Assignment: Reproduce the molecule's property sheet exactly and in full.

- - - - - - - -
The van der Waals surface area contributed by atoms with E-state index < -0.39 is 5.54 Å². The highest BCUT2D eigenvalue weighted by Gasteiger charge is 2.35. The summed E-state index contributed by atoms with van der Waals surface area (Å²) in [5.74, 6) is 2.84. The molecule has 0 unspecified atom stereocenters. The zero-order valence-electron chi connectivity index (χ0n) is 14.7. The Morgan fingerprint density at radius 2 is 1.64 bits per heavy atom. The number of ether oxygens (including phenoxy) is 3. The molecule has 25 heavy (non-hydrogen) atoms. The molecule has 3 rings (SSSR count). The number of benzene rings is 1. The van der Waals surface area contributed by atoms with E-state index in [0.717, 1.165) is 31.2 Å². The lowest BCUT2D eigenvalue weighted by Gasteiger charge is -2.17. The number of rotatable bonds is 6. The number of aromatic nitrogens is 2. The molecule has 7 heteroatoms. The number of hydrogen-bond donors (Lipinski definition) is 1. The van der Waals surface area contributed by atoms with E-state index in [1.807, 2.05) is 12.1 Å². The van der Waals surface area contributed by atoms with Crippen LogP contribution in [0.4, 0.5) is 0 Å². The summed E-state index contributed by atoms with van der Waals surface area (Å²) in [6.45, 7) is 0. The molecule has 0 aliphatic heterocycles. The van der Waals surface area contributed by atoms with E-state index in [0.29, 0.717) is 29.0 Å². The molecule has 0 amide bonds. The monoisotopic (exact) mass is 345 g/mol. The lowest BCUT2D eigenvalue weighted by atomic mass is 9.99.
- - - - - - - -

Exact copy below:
The van der Waals surface area contributed by atoms with E-state index < -0.39 is 5.54 Å². The highest BCUT2D eigenvalue weighted by Gasteiger charge is 2.35. The summed E-state index contributed by atoms with van der Waals surface area (Å²) in [5.74, 6) is 2.84. The molecule has 0 unspecified atom stereocenters. The zero-order valence-electron chi connectivity index (χ0n) is 14.7. The Morgan fingerprint density at radius 2 is 1.64 bits per heavy atom. The number of ether oxygens (including phenoxy) is 3. The molecule has 25 heavy (non-hydrogen) atoms. The molecule has 3 rings (SSSR count). The number of benzene rings is 1. The van der Waals surface area contributed by atoms with E-state index in [0.717, 1.165) is 31.2 Å². The lowest BCUT2D eigenvalue weighted by Gasteiger charge is -2.17. The number of rotatable bonds is 6. The number of aromatic nitrogens is 2. The molecule has 7 heteroatoms. The number of hydrogen-bond donors (Lipinski definition) is 1. The van der Waals surface area contributed by atoms with E-state index in [1.807, 2.05) is 12.1 Å². The van der Waals surface area contributed by atoms with Crippen LogP contribution in [0.4, 0.5) is 0 Å². The summed E-state index contributed by atoms with van der Waals surface area (Å²) in [6.45, 7) is 0. The molecule has 0 aliphatic heterocycles. The van der Waals surface area contributed by atoms with E-state index in [0.29, 0.717) is 29.0 Å². The molecule has 0 amide bonds. The monoisotopic (exact) mass is 345 g/mol. The lowest BCUT2D eigenvalue weighted by atomic mass is 9.99.